Flexible and family friendly employment practices must surely be possible in this technologically-enabled “always on” and remote-working environment. In the legal sector there are examples of new firms being established that are female-friendly and therefore dominated by female professionals (e.g. Obelisk – founded by a lawyer who organised parties for mums who wanted to return to work  and DIDLaw (interestingly a law firm that specialises in discrimination ). It would be good to see similar initiatives in the surveying profession.

There should be more analysis of whether and where hard structural pay and soft promotion inequalities exist. And perhaps some consultation on what would make it more attractive to enter and remain in the property profession for women.

The problem is likely to be exasperated as the rather different needs and expectations of the Millennials most of whom, whether male or female, are likely to require a better work-life balance start to dominate the agenda.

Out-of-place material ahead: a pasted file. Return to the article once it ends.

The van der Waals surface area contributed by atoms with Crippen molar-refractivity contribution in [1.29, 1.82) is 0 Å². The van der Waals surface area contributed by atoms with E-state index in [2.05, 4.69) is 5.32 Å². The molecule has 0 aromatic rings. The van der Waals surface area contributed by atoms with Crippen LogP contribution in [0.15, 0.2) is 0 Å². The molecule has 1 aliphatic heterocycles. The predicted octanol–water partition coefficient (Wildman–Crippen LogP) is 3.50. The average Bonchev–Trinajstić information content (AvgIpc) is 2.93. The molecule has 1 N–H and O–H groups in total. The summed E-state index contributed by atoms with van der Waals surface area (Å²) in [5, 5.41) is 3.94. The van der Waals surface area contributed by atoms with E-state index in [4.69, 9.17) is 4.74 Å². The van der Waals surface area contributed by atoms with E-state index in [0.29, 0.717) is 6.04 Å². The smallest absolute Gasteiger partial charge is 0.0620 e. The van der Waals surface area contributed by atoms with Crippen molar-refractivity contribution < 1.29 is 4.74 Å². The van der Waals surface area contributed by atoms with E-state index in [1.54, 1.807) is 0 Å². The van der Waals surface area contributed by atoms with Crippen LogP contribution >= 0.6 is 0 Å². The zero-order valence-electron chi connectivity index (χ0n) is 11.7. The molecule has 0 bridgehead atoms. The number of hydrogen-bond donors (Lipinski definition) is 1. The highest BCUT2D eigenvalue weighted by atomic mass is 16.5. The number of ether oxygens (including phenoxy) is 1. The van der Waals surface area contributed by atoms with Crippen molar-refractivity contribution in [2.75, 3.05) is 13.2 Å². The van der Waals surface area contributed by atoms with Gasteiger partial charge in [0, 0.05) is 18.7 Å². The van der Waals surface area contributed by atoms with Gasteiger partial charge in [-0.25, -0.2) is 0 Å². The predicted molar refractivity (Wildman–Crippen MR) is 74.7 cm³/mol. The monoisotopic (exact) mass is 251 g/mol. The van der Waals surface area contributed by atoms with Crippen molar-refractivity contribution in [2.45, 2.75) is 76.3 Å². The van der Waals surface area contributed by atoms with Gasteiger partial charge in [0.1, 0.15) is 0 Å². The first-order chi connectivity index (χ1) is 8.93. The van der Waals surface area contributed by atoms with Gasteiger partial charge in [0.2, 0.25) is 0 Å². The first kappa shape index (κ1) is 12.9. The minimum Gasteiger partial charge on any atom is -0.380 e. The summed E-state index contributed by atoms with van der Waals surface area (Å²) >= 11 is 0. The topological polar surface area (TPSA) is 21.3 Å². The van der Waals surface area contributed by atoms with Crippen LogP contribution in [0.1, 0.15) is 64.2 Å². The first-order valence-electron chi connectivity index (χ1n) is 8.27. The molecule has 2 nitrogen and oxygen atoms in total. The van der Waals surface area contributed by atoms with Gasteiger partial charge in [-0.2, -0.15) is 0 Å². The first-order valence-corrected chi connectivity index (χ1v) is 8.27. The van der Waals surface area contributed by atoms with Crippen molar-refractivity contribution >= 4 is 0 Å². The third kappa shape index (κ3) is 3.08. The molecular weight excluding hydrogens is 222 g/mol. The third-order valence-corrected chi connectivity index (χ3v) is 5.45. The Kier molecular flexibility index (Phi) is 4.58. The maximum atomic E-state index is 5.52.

Culture and attitudes need to change as well – Amongst both the owners of property partnerships as well as their institutional and private sector clients. This is a major undertaking by any standards and something that must be driven by the most senior and influential people in the profession. I wrote a provocative article for The Lawyer magazine back in 2010 about how unhelpful attitudes towards those with young children still persist.

Raising the profile of women in property

There are various initiatives to help raise the profile of women in property. For example, there’s the Association of Women in Property –  (Twitter – @WiPUK).

Another organisation aims to get more women onto conference platforms and in the media – Women Talk Real Estate.  More positive role models have to be a good thing.

There is also the Female Property Alliance, the Women in Property and Business Network and female property groups in some of the leading property oriented universities and business schools.

Your views?

So what are your views on how to encourage more women to enter, remain in, return to and succeed in the surveying profession? I’d be interested to hear your views on this complex issue.